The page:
Antonio Pappano's new Aida is the first version of the work to appear since Nikolaus Harnoncourt's controversial Teldec set in 2001. It was recorded in Rome last February, ahead of a concert performance of the opera, and much has already been made of its being, at Pappano's insistence, a studio production at a time when some recording companies are turning to live performances for their operatic projects: the booklet-notes, significantly perhaps, tell us a great deal about the recording sessions, but little about the work itself.
Three of Pappano's principals – Jonas Kaufmann (Radamès), Anja Harteros (Aida) and Ludovic Tézier (Amonasro) – had not sung their roles in a production at the time the set was made: Kaufmann has done so since, though Harteros has said she would be unwilling to tackle Aida in the theatre.
It's beautifully conducted, played and engineered. Pappano adopts a measured approach, allowing the drama to unfold with steady inexorability. Private tragedy and public spectacle are finely integrated into a seamless whole, in ways reminiscent of Serafin's 1955 EMI recording, or Solti's highly charged 1961 set (originally for RCA, now on Decca). We're never left with the nagging doubt that the personal has been emphasised at the expense of the spectacular – as with Abbado on DG and, to a greater extent, Harnoncourt – or that the triumphs and marches threaten to subsume the rest of it as with Muti, also on EMI.
Pappano's speeds are on the slow side, which means the big scenes incline towards ritual. An almost oppressively steady pulse gives Radamès's investiture in the Temple of Ptah a sense of constriction as well as grandeur. The ‘Triumph Scene’ is formal as well as jubilant. Pappano's understanding of Verdi's psychology is also often marvellously acute. The way the chromatic themes associated with priests and priestesses gradually erode the dreams and certainties of the protagonists is chillingly done.
'Celeste Aida' sounds like a slow pastoral rather than the usual grand declaration of passion, which underscores Radamès's naivety as well as his tenderness. Later, at 'Là ... tra foreste vergini,' when Aida, at her father's instigation, is trying to persuade him to betray his country, we hear the same sonorities and swaying rhythms and realise just how much – and how dangerously – she is manipulating his idealism.
The orchestral sound is at once sumptuous and clear, with plenty of detail and some beautifully judged instrumental solos. Sensuous strings and woodwind in the ‘Nile Scene’ are particularly beguiling. Augmented by the Italian State Police Band, the brass really raises the roof when they need to. As with Pappano's recording of Verdi's Requiem, the choral singing is exemplary, though the positioning is at times a drawback in an otherwise scrupulously balanced recording. The subterranean priests in the Judgement Scene sound too distant, the offstage chorus in Aida's Act Two confrontation with Amneris far too close.
The cast, however, arouses mixed feelings. Kaufmann and Harteros are widely regarded as a ‘dream pairing’ on the European mainland, particularly in Verdi, though some may have doubts about them here. Harteros is often superbly insightful, sounding at once distraught and resentful in her confrontation with Amneris, and registering Aida's conflicted emotions in Act Four with remarkable subtlety. But even on a recording carefully engineered to allow her to cut through Verdi's weighty orchestral textures, we're aware that the role is putting her voice under strain: a pulse creeps in under pressure and pianissimo high notes are sometimes not floated with ideal security.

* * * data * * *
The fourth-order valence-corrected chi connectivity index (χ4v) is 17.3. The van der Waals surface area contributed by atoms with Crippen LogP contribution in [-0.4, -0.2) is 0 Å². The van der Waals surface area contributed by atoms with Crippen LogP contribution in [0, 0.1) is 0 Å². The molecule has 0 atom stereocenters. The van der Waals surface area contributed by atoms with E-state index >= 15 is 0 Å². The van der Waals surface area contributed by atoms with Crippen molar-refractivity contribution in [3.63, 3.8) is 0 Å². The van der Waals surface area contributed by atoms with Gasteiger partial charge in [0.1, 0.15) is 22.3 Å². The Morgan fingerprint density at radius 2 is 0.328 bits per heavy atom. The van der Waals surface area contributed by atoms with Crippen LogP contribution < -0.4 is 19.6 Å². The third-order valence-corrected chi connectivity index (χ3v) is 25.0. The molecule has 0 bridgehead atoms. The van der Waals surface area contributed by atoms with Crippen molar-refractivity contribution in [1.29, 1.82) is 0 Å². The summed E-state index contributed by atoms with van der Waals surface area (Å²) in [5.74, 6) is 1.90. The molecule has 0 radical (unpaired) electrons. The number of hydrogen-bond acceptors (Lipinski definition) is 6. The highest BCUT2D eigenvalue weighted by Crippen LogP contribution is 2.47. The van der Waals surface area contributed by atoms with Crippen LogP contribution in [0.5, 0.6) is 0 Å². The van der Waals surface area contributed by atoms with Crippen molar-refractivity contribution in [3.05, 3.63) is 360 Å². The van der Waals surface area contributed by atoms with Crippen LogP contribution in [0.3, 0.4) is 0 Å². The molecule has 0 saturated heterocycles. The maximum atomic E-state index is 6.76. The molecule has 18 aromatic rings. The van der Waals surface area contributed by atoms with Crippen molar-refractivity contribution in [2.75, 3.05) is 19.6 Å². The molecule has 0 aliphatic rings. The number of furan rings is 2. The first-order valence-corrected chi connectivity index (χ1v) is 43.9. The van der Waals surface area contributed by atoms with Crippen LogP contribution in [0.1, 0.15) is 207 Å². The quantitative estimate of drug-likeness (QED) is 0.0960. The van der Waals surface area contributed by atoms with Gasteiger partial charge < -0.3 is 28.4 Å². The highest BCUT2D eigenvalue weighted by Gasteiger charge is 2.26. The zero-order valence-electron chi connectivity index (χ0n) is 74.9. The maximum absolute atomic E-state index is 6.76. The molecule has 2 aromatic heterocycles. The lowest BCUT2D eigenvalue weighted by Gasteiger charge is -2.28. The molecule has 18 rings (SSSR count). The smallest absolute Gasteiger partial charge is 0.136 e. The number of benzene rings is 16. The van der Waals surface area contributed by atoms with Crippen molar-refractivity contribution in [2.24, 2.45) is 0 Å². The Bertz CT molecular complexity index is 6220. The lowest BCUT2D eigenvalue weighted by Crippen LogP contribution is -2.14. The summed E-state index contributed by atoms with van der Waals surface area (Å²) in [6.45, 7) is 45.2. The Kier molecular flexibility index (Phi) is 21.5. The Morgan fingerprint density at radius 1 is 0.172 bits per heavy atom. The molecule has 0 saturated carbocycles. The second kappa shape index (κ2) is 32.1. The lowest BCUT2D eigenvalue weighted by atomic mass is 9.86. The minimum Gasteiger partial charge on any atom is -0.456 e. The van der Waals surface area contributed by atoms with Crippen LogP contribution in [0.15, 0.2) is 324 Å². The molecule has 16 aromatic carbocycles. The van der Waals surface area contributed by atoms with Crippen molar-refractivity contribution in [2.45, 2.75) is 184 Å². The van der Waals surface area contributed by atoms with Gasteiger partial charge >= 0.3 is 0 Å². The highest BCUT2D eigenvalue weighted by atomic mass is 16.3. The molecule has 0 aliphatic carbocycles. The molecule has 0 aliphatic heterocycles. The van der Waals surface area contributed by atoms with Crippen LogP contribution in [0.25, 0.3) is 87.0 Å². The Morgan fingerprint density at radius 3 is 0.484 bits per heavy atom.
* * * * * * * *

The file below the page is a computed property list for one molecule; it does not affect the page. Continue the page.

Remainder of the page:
Kaufmann is often extraordinarily beautiful, but I rather wish he'd recorded Radamès after tackling the role on the stage rather than before. His soft singing is a constant pleasure. 'Celeste Aida' is exquisite, the final top B-flat as close to the infamous ppp morendo marking in the score as we are ever likely to hear, while the resigned quiet that he and Harteros bring to the final scene is moving in the extreme.
Elsewhere that famous dark tone is gloriously produced and admirably thrilling. Yet, we miss the sheer animal magnetism of Corelli on Zubin Mehta's uneven 1967 EMI set, the greater fire of Domingo (conducted by either Leinsdorf, Muti or Abbado), and the psychological detail of Jon Vickers for Solti, all of which, one suspects, will be Kaufmann's as his interpretation deepens with time.
Ekaterina Semenchuk, in contrast, has sung Amneris in the theatre, though here she takes a while to get into her stride. Her opening exchange with Kaufmann lacks both hauteur on her part and a sense of sexual confusion on both sides: Rita Gorr, with Vickers, and Grace Bumbry, with Corelli, both sound more regal and more predatory here.
Occasionally Semenchuk's voice takes on an uncomfortable edge above the stave and ‘Ah! vieni, amor m'inebbria’ at the start of Act Two isn't quite as smooth as it might be. The ‘Judgement Scene’, however, is remarkable as her voice soars with wonderful amplitude and the drama really bites home.
The rest of the cast is also variable. Ludovic Tézier is a fine, if small-voiced Amonasro, nobly braving the Egyptians in the ‘Triumph Scene’ but bullying his daughter with the concentrated fury of a fanatic when they are alone. Marco Spotti makes a suitably dictatorial King, though Erwin Schrott isn't nearly menacing enough as Ramfis.
Fine though much of it is, the set doesn't form an ideal whole. Anyone who cares about the work itself will not want to be without Pappano's conducting, and others will love it for the sheer beauty of Kaufmann's singing. But it doesn't, by any means, eclipse its principal rivals.
Recommending a single recording of Aida is difficult, though I would probably opt for Solti, with Leontyne Price unsurpassed in the title role: it remains the most exciting performance of the work I know.